Tiny hardware-based DSLR intervalometer

diy_dslr_intervalometer

Most DSLR cameras have the ability to take pictures at set intervals, but sometimes the menu system can be clunky, and the options are often less than ideal. [Achim] is a big fan of time lapse photography and has been hard at work creating a hardware-based intervalometer to suit his needs. He has just finished the second revision of the controller which is just about small enough to fit inside the housing of a 2.5mm stereo plug. The timer is not 100% universal, but so far he has confirmed it works on Nikon, Canon, and Pentax cameras.

Based on a PIC10F222, the circuit’s operation is quite simple. Once the dongle is connected to your camera, you simply need to take two pictures anywhere from 0.4 seconds to 18 minutes apart. The intervalometer “watches” to see how long you waited between pictures, and proceeds to take shots at that interval until the battery dies or your memory card fills up.

As you can see in the video on his site, the timer works a treat. If you want to make one of your own, swing by his site to grab schematics and code – it’s all available for free.

*Whoops, it looks like we’ve actually covered this before. Our apologies.

Comments

  1. yetihehe says:
  2. biozz says:

    lol whats the deal with tiny ints? im happy with my digital one and nevet felt the need to have a smaller one … maybe occasionally because of the issues i get with batteries (effing hate remembering to recharge batteries)

  3. critic says:

    “Hardware-based” as opposed to virtual?

  4. cyborgasm says:

    I am guessing it means hardware based rather than software based judging by the knock against in-built camera interval features.

    Its pretty cool but I guarantee I would lose the damn thing!

  5. patman2700 says:

    How does one even go about programming a SMD uC that small?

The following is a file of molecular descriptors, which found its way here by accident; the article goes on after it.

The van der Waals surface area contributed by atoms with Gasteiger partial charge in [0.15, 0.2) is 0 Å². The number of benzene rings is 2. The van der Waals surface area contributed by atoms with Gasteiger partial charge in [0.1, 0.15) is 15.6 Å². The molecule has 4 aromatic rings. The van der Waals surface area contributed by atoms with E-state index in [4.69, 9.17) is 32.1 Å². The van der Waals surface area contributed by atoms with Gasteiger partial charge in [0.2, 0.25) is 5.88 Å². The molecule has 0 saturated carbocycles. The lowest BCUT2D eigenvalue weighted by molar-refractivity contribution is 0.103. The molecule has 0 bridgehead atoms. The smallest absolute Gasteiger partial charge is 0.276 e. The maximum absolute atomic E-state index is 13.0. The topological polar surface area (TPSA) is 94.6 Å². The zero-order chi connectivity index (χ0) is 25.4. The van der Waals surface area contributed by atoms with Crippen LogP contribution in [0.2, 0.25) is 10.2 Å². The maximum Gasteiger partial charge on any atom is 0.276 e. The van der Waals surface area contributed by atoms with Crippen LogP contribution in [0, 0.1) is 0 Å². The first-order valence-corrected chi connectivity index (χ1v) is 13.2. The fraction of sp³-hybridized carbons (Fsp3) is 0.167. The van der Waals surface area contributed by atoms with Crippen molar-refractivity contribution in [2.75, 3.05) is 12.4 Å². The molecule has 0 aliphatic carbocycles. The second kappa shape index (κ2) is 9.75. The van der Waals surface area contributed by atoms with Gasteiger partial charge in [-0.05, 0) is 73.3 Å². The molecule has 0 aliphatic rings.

6. biozz says:

    @patman2700
    you need a squirrel, car keys for a 1991 honda, a bluetooth enabled cellphone and an ordinary AVR programmer with SMD IC leads

  7. biozz says:

    @@patman2700
    you can use a ferret instead of a squirrel but thats not ROHS complaint and may not pass EPA regulations

  8. macona says:

    I got the pcb files from Achim a couple months ago and made up some of these for myself and others. They do work great and are cheap to build. I ended up programming them with needle style pogo pins mounted to a piece of protoboard. Not all slrs have a built in intervalometer, like my Canon 60D and Pentax K10D.

    Here is a pic of my completed boards:

    Intervalometer Boards

  9. Bob says:

    This is cool – even if it is a reprint :)

    I’m new to microprocessors (so please forgive my newbieness), but I have a new Arduino 2009 and would like to hack around with my Canon. Can I just connect the shutter and autofocus pins to pins on the arduino (and ground to ground on the arduino), and pull them low to activate – like this project does – or do I need optoisolators/transistors in between?

    The reason I ask – every schematic I have seen of intervaleometers or shutter trippers on the interwebs have an optoisolator or transistor connecting the arduino to camera.

  10. TheCreator says:

    looking at his schematics this should also work with non-dslr cannon cameras as well. At least the one I have (cannon s5 IS)

  11. Renee says:

    @ Bob

    You need some sort of switch to make it work. I’m pretty sure this project isn’t doing what you said it was. There’s a dual diode acting as a switch that allows current to run from shutter to ground.

    Personally, I use opto’s when working with my Canon.

  12. Renee says:

    Hmm, my bad, looking back on the project that is what he did.

    I have no idea if it’s safe or not. I don’t like the idea of mixing voltages between my camera and micro.

  13. Olivier says:

    @Bob: I don’t know what you use with your camera.
    Personally, I’ve a cheap Canon camera with a CHDK firmware. I wire one pin of the microcontroller to the plus of the camera USB port, and the ground is wired to the ground of everything else. Works perfectly well.

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